replace the names "Upper Anhydrite" or "Upper Massive Anhydrite' The "Upper Anhydrite" Is an Impervious bed directly overlying the Sunniland Formation. The Lake Trafford Formation consists of this "cap rock" and non-porous, gray limestones and anhydrite beds. In the type well (P-222) the formation Is 134-feet thick and has 38 feet of anhydrite. On the producing trend the Sunniland Formation thickens with a resultant thinning of the Lake Trafford Formation. In the deeper part of the basin the formation thickens and is predominantly anhydrite. Because the Sunniland and Lake Trafford formations closely resemble each


Figure 10. Bouguer anomaly map of south Florida. Note minimum gravity anomalies from Lee to Dade counties. Production is associated with the two northernmost anomalies. Modified from Oglesby et al., 1973.





BUREAU OF GEOLOGY


other southwest of the producing trend, there Is some question as to the placing of the contact between the formations. Updip of the producing trend the anhydrite content of the formation decreases rapidly.
The entire section of the type well was cored. Portions of this core are available for study at the Florida Bureau of Geology.
GRAVITY
Three pronounced minimum gravity anomalies (figure 10) aligned in a northwest-southeast direction from Lee County to Dade County can be identified. The fields found to date are on or near the two northernmost anomalies. The drilling location for the discovery well of the Sunniland was drilled in the saddle between the two northernmost gravity minima, which are located in Lee and Collier counties, respectively. The discovery well, Gulf Coast Realties Corporation No. 1, was drilled on a dip reversal at the top of the Ocala Group found by core drilling. This dip reversal was later found to be the result of a large sinkhole in the Ocala Group caused by the collapse of a cavern In the underlying Lake City Limestone, and the structure present in the Lower Cretaceous was unrelated to that found at the top of the Upper Eocene Ocala Group.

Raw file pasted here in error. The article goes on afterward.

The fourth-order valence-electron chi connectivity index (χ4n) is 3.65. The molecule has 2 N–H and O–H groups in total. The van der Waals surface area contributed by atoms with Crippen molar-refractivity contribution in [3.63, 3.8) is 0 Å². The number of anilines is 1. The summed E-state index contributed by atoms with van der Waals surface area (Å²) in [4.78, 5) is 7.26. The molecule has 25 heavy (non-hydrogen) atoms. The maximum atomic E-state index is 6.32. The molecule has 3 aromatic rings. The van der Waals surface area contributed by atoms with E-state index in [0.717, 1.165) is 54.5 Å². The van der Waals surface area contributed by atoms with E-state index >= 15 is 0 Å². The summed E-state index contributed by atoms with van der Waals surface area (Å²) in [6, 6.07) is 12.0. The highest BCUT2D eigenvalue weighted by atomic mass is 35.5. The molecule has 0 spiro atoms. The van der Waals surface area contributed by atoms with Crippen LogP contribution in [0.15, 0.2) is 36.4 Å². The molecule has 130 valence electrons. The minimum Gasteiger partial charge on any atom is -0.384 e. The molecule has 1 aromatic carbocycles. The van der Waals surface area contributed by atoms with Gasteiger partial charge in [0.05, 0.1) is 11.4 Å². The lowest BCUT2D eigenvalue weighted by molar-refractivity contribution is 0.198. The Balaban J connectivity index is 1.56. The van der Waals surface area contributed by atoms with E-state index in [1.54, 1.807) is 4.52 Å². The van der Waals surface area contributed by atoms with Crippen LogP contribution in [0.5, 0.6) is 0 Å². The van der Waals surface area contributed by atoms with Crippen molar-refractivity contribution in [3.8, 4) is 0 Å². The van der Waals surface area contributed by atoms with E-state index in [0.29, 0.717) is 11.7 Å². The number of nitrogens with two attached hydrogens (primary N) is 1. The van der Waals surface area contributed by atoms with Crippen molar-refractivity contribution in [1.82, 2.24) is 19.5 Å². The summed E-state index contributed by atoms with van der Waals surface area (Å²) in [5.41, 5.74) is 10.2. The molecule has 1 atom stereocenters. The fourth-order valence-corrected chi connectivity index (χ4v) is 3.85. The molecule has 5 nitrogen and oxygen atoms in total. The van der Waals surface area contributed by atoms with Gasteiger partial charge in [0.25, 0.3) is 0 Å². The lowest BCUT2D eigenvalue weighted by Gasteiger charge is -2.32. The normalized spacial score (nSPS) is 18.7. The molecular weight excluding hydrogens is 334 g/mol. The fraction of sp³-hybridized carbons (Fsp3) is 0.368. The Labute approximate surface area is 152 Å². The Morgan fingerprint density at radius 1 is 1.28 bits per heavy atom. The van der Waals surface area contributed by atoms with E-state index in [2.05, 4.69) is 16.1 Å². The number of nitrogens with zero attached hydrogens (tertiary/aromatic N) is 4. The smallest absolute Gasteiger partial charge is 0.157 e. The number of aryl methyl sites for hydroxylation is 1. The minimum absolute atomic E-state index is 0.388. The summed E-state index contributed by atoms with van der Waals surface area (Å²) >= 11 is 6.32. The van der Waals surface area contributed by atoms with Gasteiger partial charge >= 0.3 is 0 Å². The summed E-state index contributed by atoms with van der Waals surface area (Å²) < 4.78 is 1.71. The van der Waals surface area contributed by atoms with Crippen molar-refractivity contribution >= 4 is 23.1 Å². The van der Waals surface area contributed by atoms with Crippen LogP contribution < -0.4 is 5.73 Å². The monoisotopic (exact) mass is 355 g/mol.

Oglesby (1966) believed that these negative gravity anomalies were due to rhyolite of Late Triassic or Early Jurassic age, which might have produced subtle topographic highs during the Early Cretaceous, thus providing a favorable environment for the development of porous zones in the Sunniland Formation. Because anhydrite has a high density, excessive amounts of anhydrite may be the cause of gravity highs in south Florida.This should be taken into account in any evaluation of the basin, either onshore or offshore.